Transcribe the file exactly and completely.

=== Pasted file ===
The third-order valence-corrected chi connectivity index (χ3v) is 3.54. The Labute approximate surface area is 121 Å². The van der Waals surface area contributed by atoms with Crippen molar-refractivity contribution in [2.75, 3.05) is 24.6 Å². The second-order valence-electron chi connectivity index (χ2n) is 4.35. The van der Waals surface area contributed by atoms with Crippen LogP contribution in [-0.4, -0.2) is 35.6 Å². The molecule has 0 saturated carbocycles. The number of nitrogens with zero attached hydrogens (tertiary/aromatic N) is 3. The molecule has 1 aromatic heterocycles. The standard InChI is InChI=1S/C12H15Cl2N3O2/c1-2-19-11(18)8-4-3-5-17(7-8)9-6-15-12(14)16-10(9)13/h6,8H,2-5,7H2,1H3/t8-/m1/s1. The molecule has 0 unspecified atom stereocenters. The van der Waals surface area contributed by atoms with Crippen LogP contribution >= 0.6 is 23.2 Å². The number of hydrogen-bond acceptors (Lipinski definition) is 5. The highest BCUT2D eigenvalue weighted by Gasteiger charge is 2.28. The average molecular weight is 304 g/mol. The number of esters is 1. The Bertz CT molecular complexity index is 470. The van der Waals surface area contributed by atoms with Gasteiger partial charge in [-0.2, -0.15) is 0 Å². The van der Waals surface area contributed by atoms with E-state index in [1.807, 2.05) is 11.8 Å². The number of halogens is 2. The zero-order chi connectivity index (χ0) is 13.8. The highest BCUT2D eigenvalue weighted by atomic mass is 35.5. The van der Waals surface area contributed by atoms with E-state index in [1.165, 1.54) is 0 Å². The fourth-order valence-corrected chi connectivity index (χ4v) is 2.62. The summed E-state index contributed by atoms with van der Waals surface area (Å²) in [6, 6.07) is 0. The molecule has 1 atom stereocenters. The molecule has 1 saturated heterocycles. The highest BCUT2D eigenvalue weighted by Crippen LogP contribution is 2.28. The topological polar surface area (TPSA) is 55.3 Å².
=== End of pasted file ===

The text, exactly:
The third-order valence-corrected chi connectivity index (χ3v) is 3.54. The Labute approximate surface area is 121 Å². The van der Waals surface area contributed by atoms with Crippen molar-refractivity contribution in [2.75, 3.05) is 24.6 Å². The second-order valence-electron chi connectivity index (χ2n) is 4.35. The van der Waals surface area contributed by atoms with Crippen LogP contribution in [-0.4, -0.2) is 35.6 Å². The molecule has 0 saturated carbocycles. The number of nitrogens with zero attached hydrogens (tertiary/aromatic N) is 3. The molecule has 1 aromatic heterocycles. The standard InChI is InChI=1S/C12H15Cl2N3O2/c1-2-19-11(18)8-4-3-5-17(7-8)9-6-15-12(14)16-10(9)13/h6,8H,2-5,7H2,1H3/t8-/m1/s1. The molecule has 0 unspecified atom stereocenters. The van der Waals surface area contributed by atoms with Crippen LogP contribution >= 0.6 is 23.2 Å². The number of hydrogen-bond acceptors (Lipinski definition) is 5. The highest BCUT2D eigenvalue weighted by Gasteiger charge is 2.28. The average molecular weight is 304 g/mol. The number of esters is 1. The Bertz CT molecular complexity index is 470. The van der Waals surface area contributed by atoms with Gasteiger partial charge in [-0.2, -0.15) is 0 Å². The van der Waals surface area contributed by atoms with E-state index in [1.807, 2.05) is 11.8 Å². The number of halogens is 2. The zero-order chi connectivity index (χ0) is 13.8. The highest BCUT2D eigenvalue weighted by atomic mass is 35.5. The van der Waals surface area contributed by atoms with E-state index in [1.165, 1.54) is 0 Å². The fourth-order valence-corrected chi connectivity index (χ4v) is 2.62. The summed E-state index contributed by atoms with van der Waals surface area (Å²) in [6, 6.07) is 0. The molecule has 1 atom stereocenters. The molecule has 1 saturated heterocycles. The highest BCUT2D eigenvalue weighted by Crippen LogP contribution is 2.28. The topological polar surface area (TPSA) is 55.3 Å².